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The Nexus Between Conflict-Related Sexual Violence and Trafficking for Sexual Exploitation in Times of Conflict

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In its 2018 report on conflict-related sexual violence1 the UN Secretary-General reiterated the importance of addressing the nexus between conflict-related sexual violence and trafficking in human beings for purposes of sexual exploitation in conflict. In this article we will explore this nexus from a psychological and a legal point of view. During conflict the climate of impunity and the extreme contrast between the mighty and the powerless offers an optimal setting and inevitable ground for sexual violence. In general, but in particular during conflict, being victimized by sexual violence once can put individuals at risk for similar or other forms of sexual re-victimization. For the victim who endured sexual violence, context hardly matters for its psychological impact. Therefore, in accordance with the UN Secretary-General report, from a psychological view there is no justification for a clear-cut distinction between conflict-related sexual violence and trafficking in human beings for purposes of sexual exploitation in conflict. Yet, from a legal perspective, this differentiation does matter: the legal definitions form the basis for the prosecution of perpetrators on the one hand and for access to particular rights for victims on the other. This article should be seen as a first exploration into the nexus between both crimes, when it comes to the impact on the lives of the victims/survivors, the definition of the crimes, and the resulting access to rights for victims/survivors of these crimes.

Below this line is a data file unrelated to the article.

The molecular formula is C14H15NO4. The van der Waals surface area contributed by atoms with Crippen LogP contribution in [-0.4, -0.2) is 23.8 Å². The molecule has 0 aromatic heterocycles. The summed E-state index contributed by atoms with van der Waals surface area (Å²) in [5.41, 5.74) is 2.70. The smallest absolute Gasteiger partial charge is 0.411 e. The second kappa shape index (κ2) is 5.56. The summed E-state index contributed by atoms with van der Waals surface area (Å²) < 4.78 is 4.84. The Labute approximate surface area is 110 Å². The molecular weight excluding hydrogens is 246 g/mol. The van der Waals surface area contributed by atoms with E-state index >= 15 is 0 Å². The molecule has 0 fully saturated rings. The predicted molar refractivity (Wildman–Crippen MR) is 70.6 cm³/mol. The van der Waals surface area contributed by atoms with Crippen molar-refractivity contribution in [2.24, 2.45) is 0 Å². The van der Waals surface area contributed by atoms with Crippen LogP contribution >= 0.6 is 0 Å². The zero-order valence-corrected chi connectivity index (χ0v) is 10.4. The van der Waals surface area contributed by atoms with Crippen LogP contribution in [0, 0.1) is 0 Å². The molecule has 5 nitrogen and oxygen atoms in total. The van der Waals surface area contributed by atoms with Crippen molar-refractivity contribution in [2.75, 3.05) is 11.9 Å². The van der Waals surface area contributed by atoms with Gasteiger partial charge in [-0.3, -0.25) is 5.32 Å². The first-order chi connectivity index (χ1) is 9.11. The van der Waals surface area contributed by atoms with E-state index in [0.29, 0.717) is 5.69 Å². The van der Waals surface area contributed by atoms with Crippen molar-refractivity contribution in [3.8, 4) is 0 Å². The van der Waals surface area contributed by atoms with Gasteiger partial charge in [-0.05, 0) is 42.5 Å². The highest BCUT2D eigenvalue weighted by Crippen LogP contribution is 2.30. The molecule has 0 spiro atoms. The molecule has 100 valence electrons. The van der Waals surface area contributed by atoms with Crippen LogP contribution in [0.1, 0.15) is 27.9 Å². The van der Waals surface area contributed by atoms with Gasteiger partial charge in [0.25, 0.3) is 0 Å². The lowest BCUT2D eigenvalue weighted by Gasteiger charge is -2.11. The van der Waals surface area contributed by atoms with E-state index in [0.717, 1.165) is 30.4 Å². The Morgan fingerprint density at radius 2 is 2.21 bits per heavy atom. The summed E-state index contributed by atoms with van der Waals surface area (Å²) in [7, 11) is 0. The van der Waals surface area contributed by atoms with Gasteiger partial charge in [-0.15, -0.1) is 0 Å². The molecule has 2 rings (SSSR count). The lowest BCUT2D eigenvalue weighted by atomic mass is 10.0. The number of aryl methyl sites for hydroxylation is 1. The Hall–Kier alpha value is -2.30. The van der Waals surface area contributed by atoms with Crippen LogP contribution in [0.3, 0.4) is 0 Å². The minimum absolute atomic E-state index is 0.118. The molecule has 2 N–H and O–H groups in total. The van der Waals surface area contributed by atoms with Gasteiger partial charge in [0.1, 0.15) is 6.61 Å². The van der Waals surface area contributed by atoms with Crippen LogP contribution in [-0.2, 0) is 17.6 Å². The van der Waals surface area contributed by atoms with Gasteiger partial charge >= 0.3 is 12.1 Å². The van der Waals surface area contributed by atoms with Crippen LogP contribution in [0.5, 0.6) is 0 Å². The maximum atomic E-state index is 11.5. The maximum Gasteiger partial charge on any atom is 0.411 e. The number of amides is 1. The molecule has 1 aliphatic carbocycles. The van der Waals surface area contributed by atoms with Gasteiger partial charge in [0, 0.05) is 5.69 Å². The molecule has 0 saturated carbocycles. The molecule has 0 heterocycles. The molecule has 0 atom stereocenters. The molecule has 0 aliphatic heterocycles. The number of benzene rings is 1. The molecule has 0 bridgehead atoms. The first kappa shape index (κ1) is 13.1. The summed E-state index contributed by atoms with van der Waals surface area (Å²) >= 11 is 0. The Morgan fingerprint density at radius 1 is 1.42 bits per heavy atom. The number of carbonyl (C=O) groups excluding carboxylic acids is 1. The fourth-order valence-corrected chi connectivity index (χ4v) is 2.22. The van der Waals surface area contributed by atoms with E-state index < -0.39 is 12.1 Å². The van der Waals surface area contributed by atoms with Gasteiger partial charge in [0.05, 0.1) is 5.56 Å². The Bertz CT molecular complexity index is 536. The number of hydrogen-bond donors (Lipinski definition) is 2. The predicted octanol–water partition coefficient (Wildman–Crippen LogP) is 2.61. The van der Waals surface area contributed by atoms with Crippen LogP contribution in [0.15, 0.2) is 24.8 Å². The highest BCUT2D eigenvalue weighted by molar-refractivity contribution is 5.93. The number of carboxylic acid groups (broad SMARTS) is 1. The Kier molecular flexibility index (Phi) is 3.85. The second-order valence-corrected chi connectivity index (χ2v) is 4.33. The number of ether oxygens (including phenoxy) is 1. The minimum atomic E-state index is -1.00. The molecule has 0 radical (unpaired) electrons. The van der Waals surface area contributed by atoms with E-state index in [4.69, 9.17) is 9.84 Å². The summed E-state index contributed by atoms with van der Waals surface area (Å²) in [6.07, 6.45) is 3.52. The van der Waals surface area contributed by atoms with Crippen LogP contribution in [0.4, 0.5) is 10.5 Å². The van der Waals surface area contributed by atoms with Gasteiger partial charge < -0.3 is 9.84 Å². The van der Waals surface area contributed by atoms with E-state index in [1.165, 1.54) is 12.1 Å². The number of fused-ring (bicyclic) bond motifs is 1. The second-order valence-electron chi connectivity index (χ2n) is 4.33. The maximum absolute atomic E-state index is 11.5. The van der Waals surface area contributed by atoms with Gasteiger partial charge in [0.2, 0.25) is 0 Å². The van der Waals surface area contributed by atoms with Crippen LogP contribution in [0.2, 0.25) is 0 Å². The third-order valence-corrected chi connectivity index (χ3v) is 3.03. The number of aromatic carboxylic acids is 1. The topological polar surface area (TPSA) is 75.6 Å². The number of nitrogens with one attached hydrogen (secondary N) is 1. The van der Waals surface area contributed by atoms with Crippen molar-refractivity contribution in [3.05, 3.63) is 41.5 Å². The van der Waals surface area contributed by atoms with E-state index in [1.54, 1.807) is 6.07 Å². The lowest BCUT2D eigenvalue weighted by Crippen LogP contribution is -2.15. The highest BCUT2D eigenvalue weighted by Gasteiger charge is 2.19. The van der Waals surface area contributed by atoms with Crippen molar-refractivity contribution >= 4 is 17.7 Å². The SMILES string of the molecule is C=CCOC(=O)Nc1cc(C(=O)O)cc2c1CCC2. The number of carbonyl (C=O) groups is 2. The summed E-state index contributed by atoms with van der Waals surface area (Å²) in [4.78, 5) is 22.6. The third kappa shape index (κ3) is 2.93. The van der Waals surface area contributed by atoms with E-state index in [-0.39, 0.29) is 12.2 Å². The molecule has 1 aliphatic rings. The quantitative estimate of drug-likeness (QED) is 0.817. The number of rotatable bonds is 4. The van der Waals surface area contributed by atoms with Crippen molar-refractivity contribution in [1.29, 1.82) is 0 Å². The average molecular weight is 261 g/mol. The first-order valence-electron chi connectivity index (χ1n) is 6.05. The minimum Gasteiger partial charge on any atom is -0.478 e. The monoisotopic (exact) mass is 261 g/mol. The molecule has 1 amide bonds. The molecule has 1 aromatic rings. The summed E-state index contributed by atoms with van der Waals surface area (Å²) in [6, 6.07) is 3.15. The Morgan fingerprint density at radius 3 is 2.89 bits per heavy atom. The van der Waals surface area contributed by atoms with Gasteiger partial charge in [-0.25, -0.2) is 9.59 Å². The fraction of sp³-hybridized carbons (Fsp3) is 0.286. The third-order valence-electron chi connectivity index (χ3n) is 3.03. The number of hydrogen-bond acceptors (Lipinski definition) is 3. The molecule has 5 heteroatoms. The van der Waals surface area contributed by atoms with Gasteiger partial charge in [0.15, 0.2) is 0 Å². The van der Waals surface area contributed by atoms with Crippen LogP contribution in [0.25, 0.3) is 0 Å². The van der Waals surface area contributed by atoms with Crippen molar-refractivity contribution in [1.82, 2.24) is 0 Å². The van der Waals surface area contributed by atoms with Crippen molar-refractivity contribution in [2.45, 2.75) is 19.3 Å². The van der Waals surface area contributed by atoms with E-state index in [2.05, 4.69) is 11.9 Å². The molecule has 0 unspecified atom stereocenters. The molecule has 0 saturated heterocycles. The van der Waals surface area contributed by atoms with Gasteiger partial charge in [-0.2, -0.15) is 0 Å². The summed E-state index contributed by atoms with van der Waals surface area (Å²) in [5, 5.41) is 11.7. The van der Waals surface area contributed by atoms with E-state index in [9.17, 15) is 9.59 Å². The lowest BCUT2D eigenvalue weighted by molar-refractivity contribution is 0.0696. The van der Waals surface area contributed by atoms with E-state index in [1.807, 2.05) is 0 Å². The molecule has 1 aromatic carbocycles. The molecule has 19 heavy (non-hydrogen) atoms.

Document Type: Research Article

Publication date: February 1, 2019

More about this publication?
  • The Journal of Trafficking and Human Exploitation (JHTE) serves as a forum to discuss and debate the legal and policy issues involving prevention, intervention, investigations, prosecution, individual, state and corporate responsibility, and the actual codified offenses, their application in practice, subsequent judicial interpretation and any ramifications emanating therefrom. As the mass perpetration of trafficking and human exploitation only appears to continue, the need to research, understand and clarify these laws and their use in practice is paramount.

    The JTHE is primarily concerned with publishing high quality legal articles and significant case notes from domestic, regional and international jurisdictions. However, this journal will also consider interdisciplinary submissions and book reviews.

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